Honouring Indigenous Women: Heart of Nations, Vol. 2

by waaseyaa'sin christine sy

Honouring Indigenous Women: Heart of Nations, Vol. 2

This collection of poetry, prose, very short non-fiction, and art is a powerful statement about Indigenous women’s lives in Canada today. Wow. I have only just begun reading through it but have been so moved by the pieces I’ve read or viewed so far.

Chi miigwech IPSMO (Indigenous People’s Solidarity Movement of Ottawa) for seeking out, gathering, and beautifully putting together and disseminating Indigenous women’s knowledges, experiences, perspectives on life. Miigwech for including critical and compassionate thought from men as well.

My poems “this, her swagger” and “giizhigaatig nibi” (spelled as gizhikaande nibi in publication) live in this collection with the others.

“this, her swagger” was inspired by a number of women who are somehow in my life and represent varying Indigenous Nations. These women not only give me a rush with how they posture, how they carry themselves out in this world, but they also give me a mirror so that I do not have to worry about how I, as Anishinaabe woman, hold myself in the world They define the movement and form of Indigenous women and affirm that in our homeland we don’t have to carry ourselves out in accordance with Western (occupying) standards of (white) womanhood, femininity, or propriety. “we gots our city/and this, our swagger”. This poem is for all Indigenous women whose postures carry some always-knowing, vague memory, or reclaimed knowledge of our sovereignty, our righteousness, our relentless, and our beauty in our homelands. It is also for the Indigenous woman sitting in her living room with a CAS worker; the one standing up to her abuser–be they a love(r) or police officer; the woman in the doctor’s office taking on all those attitudes; the woman sex-working; the one looking the judge in the eyes or leaned up against jail-cell bars; the one sitting across the room from the social worker who never once asked about PTSD due to colonization or pondered how their  privilege is contributing to the depression; the one at intake in the women’s shelter; the one at the bank trying to get a cheque cashed; her there walking down the street or through the perfume section at Sears; the one sitting on a cement curb being with the day…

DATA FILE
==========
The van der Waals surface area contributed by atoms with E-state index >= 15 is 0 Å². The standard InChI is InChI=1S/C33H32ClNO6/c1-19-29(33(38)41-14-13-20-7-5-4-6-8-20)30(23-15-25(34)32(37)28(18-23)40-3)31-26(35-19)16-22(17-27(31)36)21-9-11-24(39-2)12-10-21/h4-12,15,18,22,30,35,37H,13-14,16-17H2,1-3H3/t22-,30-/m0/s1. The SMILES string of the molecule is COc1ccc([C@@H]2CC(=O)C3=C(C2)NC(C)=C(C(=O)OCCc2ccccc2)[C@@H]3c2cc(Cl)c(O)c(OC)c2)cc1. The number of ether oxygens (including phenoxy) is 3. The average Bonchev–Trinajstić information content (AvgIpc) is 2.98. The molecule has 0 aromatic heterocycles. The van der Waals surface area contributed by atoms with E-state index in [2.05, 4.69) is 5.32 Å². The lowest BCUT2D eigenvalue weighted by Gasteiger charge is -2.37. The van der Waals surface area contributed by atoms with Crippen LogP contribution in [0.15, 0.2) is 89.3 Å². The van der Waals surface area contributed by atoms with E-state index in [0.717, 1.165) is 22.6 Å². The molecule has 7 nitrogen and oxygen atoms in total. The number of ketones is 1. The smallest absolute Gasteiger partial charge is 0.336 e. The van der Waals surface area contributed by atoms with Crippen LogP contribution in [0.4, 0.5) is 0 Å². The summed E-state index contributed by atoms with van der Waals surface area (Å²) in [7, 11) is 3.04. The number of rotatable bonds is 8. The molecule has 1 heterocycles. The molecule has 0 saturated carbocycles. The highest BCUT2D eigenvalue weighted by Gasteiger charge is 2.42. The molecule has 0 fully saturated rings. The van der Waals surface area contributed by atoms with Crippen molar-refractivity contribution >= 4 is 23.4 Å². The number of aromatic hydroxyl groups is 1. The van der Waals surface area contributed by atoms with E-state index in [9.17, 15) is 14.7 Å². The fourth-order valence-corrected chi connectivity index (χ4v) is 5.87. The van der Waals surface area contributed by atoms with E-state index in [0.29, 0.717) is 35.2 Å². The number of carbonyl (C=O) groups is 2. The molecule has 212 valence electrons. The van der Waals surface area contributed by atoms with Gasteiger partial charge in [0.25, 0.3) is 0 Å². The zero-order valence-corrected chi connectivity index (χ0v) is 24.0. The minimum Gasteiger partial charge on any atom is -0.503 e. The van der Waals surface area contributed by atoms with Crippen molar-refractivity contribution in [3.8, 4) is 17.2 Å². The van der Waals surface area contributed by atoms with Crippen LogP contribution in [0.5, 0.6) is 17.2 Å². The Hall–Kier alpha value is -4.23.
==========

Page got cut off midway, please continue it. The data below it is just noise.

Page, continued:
“this, her swagger” will be included in my poetry manuscript called, “City & Cedar” which explores Anishinaabe women’s decolonization, resistance in & against the (colonial) city, and coming to consciousness about self through Anishinaabe women’s knowledge and medicine. It resolves itself in and through Anishinaabe meanings of the city, odenaang–the place where we bury our placentas, the place where our hearts are.

“giizhigaatig nibi” is a poem that reflects a nuance of Anishinaabe love: it is about two people who honour their own individual sexuality and that of their partner/lover, enjoy expressions of gentle caring between each other, and share a kind of intimacy that nurtures loving lust. They are immersed in Anishinaabe life. As a matter of recovering from and thriving while living occupied lives, I wish this poem for myself, my family, and all Anishinaabeg as much as possible.

“giizhigaatig nibi” will be included in a dossier of creative explorations called Anishinaabe Love. This body of work is inspired by my dissatisfaction of dominant (colonial, western, canadian) meanings of ‘love’. More specifically, my upset with having colonial meanings of love being imposed without even knowing it and simultaneously eroding Anishinaabe meanings of love. I feel robbed of something beautiful; invigorated by the potential of learning about something that is life-giving. This project is me wondering out loud what Anishinaabe love looks, feels, tastes, smells, touches, moves, works, etc. like. It illuminates lived and imagined Anishinaabe meanings of love by intersecting contemporary reality with Anishinaabe knowledge, oral history, cosmology, and aadisokaanan (sacred stories). Zaagidewin–the art of exposing your heart, or letting it emerge–is the starting point for my exploration of Anishinaabe love.

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